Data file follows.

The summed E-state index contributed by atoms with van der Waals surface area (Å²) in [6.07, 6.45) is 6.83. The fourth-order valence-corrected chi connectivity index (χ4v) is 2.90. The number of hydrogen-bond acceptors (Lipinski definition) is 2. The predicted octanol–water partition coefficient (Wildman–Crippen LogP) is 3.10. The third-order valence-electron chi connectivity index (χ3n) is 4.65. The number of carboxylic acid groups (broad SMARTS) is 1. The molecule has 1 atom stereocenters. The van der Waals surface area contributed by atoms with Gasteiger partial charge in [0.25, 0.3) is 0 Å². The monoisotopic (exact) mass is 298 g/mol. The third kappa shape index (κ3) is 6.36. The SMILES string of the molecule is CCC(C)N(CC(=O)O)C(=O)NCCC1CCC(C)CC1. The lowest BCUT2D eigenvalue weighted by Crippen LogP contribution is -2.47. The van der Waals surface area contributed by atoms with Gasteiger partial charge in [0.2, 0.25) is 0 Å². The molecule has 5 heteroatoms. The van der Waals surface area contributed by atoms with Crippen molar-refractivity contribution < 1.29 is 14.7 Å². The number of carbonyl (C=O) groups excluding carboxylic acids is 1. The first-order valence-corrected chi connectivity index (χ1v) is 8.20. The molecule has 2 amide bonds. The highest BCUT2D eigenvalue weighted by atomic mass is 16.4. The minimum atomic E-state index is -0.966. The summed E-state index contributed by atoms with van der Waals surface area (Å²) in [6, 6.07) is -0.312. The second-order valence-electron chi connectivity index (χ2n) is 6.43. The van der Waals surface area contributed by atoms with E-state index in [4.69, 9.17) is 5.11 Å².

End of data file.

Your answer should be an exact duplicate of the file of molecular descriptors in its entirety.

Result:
The summed E-state index contributed by atoms with van der Waals surface area (Å²) in [6.07, 6.45) is 6.83. The fourth-order valence-corrected chi connectivity index (χ4v) is 2.90. The number of hydrogen-bond acceptors (Lipinski definition) is 2. The predicted octanol–water partition coefficient (Wildman–Crippen LogP) is 3.10. The third-order valence-electron chi connectivity index (χ3n) is 4.65. The number of carboxylic acid groups (broad SMARTS) is 1. The molecule has 1 atom stereocenters. The van der Waals surface area contributed by atoms with Gasteiger partial charge in [0.25, 0.3) is 0 Å². The monoisotopic (exact) mass is 298 g/mol. The third kappa shape index (κ3) is 6.36. The SMILES string of the molecule is CCC(C)N(CC(=O)O)C(=O)NCCC1CCC(C)CC1. The lowest BCUT2D eigenvalue weighted by Crippen LogP contribution is -2.47. The van der Waals surface area contributed by atoms with Gasteiger partial charge in [0.2, 0.25) is 0 Å². The molecule has 5 heteroatoms. The van der Waals surface area contributed by atoms with Crippen molar-refractivity contribution < 1.29 is 14.7 Å². The number of carbonyl (C=O) groups excluding carboxylic acids is 1. The first-order valence-corrected chi connectivity index (χ1v) is 8.20. The molecule has 2 amide bonds. The highest BCUT2D eigenvalue weighted by atomic mass is 16.4. The minimum atomic E-state index is -0.966. The summed E-state index contributed by atoms with van der Waals surface area (Å²) in [6, 6.07) is -0.312. The second-order valence-electron chi connectivity index (χ2n) is 6.43. The van der Waals surface area contributed by atoms with E-state index in [4.69, 9.17) is 5.11 Å².